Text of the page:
Town Crier

There is to be a hearing on the Butters Row bridge Wednesday evening. It won’t be the usual clunky-clunk noise of cars going over the old wood bridge. This hearing will be the Mass Dept. of Transportation presenting plans for replacement of the bridge, and will be pre­sented on Zoom at 7 p.m. Wednesday, Dec. 1.

Believe it or not, the bridge is not the oldest one in town, In fact, it’s newer than most, only it’s of a very old design. About 40 years ago, a contractor had to rebuild the bridge after a sewer excavation undermined one of its abutments. It would have been a good opportunity to build a whole new bridge, but there were no plans drawn for such a project. So they rebuilt the bridge much like it had been for nearly 150 years.

When the Boston & Low­ell Railroad was built in 1835, the bridges were built for safety, to avoid collisions between locomotives and horse-drawn wa­gons.

That plan worked quite well for about a century. In the 1950s, though, the Bos­ton & Maine Railroad was in financial straits, leaving the many bridges in limbo. The town owned the road, but the railroad owned the bridges. After years of wrangling, the state took over responsibility for the bridges.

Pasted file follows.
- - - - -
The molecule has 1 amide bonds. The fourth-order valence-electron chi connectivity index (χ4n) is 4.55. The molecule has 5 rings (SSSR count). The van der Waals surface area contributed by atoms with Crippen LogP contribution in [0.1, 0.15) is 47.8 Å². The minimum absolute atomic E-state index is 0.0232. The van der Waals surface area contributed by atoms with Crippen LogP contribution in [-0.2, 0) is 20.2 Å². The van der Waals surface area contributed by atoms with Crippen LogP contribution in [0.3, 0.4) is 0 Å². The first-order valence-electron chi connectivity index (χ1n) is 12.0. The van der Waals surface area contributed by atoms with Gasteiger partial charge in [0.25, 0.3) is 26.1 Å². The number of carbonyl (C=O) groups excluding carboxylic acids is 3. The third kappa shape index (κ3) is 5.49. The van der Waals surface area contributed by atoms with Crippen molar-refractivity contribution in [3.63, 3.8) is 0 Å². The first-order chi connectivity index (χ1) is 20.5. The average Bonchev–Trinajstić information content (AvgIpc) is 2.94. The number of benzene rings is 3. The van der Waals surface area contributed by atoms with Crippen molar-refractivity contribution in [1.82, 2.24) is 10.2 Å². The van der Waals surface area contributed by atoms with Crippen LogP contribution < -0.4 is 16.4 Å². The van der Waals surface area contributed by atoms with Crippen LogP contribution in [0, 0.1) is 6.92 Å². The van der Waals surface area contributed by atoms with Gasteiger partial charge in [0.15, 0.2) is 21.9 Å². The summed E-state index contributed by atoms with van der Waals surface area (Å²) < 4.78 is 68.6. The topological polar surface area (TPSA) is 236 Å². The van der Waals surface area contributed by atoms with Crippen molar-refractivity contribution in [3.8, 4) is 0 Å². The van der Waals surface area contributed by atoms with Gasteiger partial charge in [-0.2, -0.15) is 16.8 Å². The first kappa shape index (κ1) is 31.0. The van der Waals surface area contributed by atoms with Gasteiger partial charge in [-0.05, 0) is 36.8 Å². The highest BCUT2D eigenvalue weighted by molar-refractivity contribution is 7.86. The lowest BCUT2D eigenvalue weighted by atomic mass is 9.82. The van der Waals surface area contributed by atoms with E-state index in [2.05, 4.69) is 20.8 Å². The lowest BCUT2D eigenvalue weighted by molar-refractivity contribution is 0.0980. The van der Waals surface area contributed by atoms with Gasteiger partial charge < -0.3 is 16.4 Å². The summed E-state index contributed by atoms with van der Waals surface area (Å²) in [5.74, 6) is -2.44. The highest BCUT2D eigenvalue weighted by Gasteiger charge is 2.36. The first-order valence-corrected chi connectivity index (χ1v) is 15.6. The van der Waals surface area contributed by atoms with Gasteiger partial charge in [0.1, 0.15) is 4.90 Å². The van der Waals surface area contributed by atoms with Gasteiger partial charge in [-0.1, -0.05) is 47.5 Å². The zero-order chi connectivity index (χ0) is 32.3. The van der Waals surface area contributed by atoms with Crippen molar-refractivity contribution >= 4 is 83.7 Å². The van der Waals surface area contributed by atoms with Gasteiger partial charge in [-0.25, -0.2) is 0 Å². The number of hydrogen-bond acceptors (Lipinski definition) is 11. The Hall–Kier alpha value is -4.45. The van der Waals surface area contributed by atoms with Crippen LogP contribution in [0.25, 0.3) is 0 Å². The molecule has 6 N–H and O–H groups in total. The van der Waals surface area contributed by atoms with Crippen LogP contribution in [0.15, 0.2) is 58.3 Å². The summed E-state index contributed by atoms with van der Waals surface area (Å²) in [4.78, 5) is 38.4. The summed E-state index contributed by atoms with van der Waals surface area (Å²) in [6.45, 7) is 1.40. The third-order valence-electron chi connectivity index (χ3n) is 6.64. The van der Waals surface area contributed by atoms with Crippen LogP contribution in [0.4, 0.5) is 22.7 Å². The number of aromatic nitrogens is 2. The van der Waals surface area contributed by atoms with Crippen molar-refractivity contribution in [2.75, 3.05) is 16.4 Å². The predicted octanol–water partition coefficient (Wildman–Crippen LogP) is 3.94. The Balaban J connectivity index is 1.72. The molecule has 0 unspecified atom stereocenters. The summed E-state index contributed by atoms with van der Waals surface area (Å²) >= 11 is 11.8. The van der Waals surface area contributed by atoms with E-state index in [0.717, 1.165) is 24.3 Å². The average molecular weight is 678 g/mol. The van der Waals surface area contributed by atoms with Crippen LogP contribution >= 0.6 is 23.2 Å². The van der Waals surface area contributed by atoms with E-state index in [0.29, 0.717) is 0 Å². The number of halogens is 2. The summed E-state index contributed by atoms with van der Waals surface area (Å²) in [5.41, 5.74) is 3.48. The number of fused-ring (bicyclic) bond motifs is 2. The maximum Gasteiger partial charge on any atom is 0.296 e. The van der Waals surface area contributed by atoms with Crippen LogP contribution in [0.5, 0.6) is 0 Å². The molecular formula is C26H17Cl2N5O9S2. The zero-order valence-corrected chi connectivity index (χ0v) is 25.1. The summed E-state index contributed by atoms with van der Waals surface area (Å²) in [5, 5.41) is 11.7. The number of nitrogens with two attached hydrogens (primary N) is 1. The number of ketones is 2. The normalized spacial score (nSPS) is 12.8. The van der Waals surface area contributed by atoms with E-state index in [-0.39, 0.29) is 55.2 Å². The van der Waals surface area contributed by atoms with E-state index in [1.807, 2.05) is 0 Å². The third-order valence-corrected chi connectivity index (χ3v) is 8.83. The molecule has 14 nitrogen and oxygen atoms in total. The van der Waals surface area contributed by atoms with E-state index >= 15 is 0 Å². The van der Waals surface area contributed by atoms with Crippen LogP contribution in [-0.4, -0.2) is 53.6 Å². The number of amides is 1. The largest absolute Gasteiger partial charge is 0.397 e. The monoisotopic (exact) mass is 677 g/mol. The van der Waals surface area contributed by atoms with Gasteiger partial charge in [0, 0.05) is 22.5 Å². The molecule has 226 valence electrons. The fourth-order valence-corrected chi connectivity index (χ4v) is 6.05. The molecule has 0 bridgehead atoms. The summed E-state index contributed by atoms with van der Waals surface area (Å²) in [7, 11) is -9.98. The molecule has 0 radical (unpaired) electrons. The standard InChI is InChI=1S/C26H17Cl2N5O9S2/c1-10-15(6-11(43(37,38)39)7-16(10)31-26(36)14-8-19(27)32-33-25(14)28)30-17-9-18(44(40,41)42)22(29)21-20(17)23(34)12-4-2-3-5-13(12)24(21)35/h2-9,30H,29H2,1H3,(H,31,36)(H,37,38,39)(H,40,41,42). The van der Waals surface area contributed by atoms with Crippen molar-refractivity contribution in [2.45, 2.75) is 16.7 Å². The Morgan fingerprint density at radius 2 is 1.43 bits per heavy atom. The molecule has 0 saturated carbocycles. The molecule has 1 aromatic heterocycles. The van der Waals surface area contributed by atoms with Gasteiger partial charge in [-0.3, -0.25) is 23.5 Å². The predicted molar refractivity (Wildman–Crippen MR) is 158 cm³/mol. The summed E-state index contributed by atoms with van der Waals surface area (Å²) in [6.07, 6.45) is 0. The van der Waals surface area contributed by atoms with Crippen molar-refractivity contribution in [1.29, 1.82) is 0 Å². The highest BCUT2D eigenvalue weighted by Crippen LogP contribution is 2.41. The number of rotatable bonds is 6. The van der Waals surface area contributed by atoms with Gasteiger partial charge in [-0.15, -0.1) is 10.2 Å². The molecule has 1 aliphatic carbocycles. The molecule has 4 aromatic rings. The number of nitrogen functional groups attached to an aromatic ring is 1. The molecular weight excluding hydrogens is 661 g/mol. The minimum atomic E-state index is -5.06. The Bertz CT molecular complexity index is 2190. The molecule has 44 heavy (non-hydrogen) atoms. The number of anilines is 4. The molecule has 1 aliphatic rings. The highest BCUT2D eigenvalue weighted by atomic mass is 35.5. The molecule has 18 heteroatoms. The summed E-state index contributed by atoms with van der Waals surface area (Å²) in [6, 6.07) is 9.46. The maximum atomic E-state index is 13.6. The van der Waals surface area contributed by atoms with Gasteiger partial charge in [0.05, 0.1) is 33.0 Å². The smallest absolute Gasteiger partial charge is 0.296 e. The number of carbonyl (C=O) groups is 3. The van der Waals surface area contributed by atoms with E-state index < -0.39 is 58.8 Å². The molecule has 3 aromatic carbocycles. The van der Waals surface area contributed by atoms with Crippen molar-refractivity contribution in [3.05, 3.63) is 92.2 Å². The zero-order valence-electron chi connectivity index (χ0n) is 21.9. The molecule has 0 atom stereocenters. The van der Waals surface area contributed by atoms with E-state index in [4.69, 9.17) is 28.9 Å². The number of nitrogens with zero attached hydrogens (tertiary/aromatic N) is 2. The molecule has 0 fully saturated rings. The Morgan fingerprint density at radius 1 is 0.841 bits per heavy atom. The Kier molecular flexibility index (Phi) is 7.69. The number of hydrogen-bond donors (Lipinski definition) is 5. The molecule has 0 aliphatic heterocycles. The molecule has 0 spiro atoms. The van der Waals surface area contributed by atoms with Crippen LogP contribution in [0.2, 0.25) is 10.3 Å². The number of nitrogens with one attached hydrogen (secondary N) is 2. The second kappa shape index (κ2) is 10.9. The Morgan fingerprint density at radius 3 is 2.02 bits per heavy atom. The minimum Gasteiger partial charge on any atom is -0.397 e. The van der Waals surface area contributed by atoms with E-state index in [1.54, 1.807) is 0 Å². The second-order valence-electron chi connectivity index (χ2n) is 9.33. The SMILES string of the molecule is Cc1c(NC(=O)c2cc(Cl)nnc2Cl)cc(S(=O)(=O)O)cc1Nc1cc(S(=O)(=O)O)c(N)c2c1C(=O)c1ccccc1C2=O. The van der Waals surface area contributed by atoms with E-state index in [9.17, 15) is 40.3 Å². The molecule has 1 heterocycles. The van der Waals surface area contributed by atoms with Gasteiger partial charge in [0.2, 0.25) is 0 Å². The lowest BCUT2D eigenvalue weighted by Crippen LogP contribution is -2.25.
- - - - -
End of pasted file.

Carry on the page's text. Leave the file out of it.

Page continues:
Meanwhile, trucks had become heavier, trains tal­ler, and traffic more prolific. A gravel truck broke through the old Shaw­sheen Avenue bridge about 1959. More than once, too-tall freight trains splintered the support beams of the wooden bridges.

One-by-one, Wilming­ton’s bridges over the railroad have been replaced. Ironically, one bridge was removed completely, on Bridge Lane, no less. This leaves but one old wooden bridge, Butters Row.

The Butters Row bridge presents several problems. It is at a point where the tracks are parallel and rather close to Main Street. This does not allow enough distance for an adequate approach ramp, especially with the height clearance required over the tracks.

Of great concern is the impact on traffic along Bu­t­ters Row, one of the old­est roads in town. A new bridge will create a handy short-cut, completely changing the na­ture of the narrow road.

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